Monday, February 11, 2008

Another Perspective On The Subprime Mess

Here's an interesting article claiming that the lenders who offered the adjustable-rate mortgages and other subprime loans are not primarily to blame for the crisis in the lending market. Rather, we should blame housing costs that are rising far too quickly. The writer points out that the median cost of a house was roughly equal to the median national income forty years ago - it is now roughly four times that, and worse in major housing markets. The writer proposes that financial minds get to work on coming up with new ideas for lending so that people can afford houses without getting hosed.

But the writer fails to address why the median house prices have exploded. Then I noticed the writer's vocation - president of a luxury house-building company. And on a lark, I looked up this chart on average house size since 1973. My conclusion: house prices have gone up, in part, because houses are getting too damn big.

The median newly constructed home size in America has gone up 47% since 1973, and 12% since 1998. In metropolitan areas, new home sizes have increased by 42% - remarkable since major metropolitan areas have less room for new houses as construction increases. Bizarre also is that new homes built in metropolitan areas are 20% larger than homes built in rural areas. That's gotta lead to a land crunch that drives prices of existing homes way upward too. (Not to mention your power bill - all that square footage has to be heated and cooled somehow.) Oh, and the population of the U.S. has increased by about a third since the '70s too. That's a third more people buying houses that are roughly one and a half times bigger.

All this would make sense if people were having more kids. There's some truth to this - our fertility rate was 1.7 in 1976 and 2.1 now. That's a 24% increase - enough for maybe half the growth in house size. But certainly not all.

What I'm getting at is that there was a market goof at the root of all this, but it may not be the market goof we all think there was. The market goof is this: somewhere along the line builders, perhaps sensing a demand signal, stopped building small houses in metropolitan areas. This created a land crunch that drove prices up. Logically, high new single-family home prices would lead to more people buying townhouses and small existing houses, but urban population exploded between 1973 and now, so there weren't enough affordable properties to go around... which drove prices up even more. People now had a choice between renting and buying a house that was way too big and at the margins of affordability - they chose the latter. Lenders were uneasy about giving loans to people who could barely afford to pay it back, but they still wanted to make money, and so lenders came up with the tape-and-string alternative: the subprime loan. And builders noticed that people kept buying the bigger houses, assumed that people bought big houses because that's what they really wanted, and kept building them. The demand for smaller houses was still there, but builders didn't recognize it because consumers' pride prevented them from saying they wanted a smaller house.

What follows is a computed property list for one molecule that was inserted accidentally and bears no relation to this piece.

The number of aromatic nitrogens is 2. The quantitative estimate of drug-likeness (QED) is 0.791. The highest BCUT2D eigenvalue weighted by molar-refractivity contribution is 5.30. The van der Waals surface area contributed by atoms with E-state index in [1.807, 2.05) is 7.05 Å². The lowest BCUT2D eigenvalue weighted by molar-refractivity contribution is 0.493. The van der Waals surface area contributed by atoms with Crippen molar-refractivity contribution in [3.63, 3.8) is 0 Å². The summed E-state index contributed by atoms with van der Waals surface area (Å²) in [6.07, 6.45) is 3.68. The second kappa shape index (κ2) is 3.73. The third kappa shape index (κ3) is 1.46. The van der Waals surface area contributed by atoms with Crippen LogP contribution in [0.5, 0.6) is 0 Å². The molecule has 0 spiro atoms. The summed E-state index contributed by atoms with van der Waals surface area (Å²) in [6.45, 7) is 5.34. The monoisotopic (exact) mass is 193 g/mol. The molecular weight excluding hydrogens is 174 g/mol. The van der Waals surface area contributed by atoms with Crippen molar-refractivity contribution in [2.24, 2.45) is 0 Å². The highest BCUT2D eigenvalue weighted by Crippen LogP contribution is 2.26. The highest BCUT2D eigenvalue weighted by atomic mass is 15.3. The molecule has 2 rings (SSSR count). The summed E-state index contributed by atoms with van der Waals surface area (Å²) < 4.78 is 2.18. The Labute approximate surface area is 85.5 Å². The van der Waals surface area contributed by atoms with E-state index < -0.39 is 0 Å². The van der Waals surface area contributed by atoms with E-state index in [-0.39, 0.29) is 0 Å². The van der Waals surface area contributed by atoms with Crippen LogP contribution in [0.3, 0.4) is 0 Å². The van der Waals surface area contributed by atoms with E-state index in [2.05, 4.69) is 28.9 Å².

Sheesh. This crap's complicated. I guess my point is that had house sizes not been expanding rapidly, we would have had more affordable houses, we wouldn't have had the rapid price expansion that led to the housing bubble, and the subprime market wouldn't have been so slapdash and may not have suffered a cave-in of this magnitude. Of course, I don't understand economics, so this is probably just an incoherent rant. But whatever.

4 comments:

-Dave said...

Interesting, but I wonder if there's aa couple exceptions in the data that could have a significant impact on your analysis.

The home-size data you give is for the average single family home. Assuming that there's a reasonable share of smaller condos - particuarly in metropolitan areas - then the data can be distorted. In a massively built-out city, most of any newly-constructed available space is probably multi-family and not included in this data. That which is single-family is probably the wealthier extreme, not the median homebuyer.

The other is that it seems from my very limited observances in Reno that there's a long-term trend toward multi-story homes. This will increase the volume (and heating, and construction costs) of a house without the land crunch you cite.

That aside - I think you make a good point. I just enjoy nit-picking numbers.

Matthew B. Novak said...

Fascinating. Probably not the entire problem, but I think you're certainly on to something here. I would also take this opportunity to once again point out that a lot of the problems aren't just in the subprime market, and that there are a lot of abusive loan practices out there that have accelerated forclosure rates.

Jacob Grier said...

I think you've also got to consider the distortions created by regional planning authorities, which limit the growth of residential areas in lots of places (and may restrict the building of high-rises, too). Home prices aren't high across the board. They're still relatively affordable in the South, where expansion is allowed, compared to places like Silicon Valley.

Randal O'Toole, one of the Cato guys, put out an interesting paper on the subject a while ago.
http://www.cato.org/pub_display.php?pub_id=8811

Ben said...

I'd be curious what the Cato folks would say to the claim that the lack of regional planning in Atlanta lead to our current water crisis.

Jeff - On an astronomically unrelated note, how goes the wife's pregnancy?